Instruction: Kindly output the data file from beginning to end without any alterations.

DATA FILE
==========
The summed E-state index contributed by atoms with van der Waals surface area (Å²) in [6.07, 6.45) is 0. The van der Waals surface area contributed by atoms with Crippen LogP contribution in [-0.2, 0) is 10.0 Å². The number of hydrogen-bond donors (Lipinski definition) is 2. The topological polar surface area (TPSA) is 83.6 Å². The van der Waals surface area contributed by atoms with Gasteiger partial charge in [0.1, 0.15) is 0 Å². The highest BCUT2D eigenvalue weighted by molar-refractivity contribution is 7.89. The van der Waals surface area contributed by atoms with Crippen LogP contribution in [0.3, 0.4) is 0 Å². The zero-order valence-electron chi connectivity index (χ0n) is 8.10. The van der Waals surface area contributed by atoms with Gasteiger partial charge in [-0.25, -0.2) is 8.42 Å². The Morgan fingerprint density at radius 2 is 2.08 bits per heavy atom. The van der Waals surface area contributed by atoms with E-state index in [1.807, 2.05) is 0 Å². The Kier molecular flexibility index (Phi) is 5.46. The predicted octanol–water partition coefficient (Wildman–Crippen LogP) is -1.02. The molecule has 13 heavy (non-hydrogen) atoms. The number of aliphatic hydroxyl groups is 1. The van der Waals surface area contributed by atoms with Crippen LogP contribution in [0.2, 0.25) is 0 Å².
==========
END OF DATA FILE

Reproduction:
The summed E-state index contributed by atoms with van der Waals surface area (Å²) in [6.07, 6.45) is 0. The van der Waals surface area contributed by atoms with Crippen LogP contribution in [-0.2, 0) is 10.0 Å². The number of hydrogen-bond donors (Lipinski definition) is 2. The topological polar surface area (TPSA) is 83.6 Å². The van der Waals surface area contributed by atoms with Gasteiger partial charge in [0.1, 0.15) is 0 Å². The highest BCUT2D eigenvalue weighted by molar-refractivity contribution is 7.89. The van der Waals surface area contributed by atoms with Crippen LogP contribution in [0.3, 0.4) is 0 Å². The zero-order valence-electron chi connectivity index (χ0n) is 8.10. The van der Waals surface area contributed by atoms with Gasteiger partial charge in [-0.25, -0.2) is 8.42 Å². The Morgan fingerprint density at radius 2 is 2.08 bits per heavy atom. The van der Waals surface area contributed by atoms with E-state index in [1.807, 2.05) is 0 Å². The Kier molecular flexibility index (Phi) is 5.46. The predicted octanol–water partition coefficient (Wildman–Crippen LogP) is -1.02. The molecule has 13 heavy (non-hydrogen) atoms. The number of aliphatic hydroxyl groups is 1. The van der Waals surface area contributed by atoms with Crippen LogP contribution in [0.2, 0.25) is 0 Å².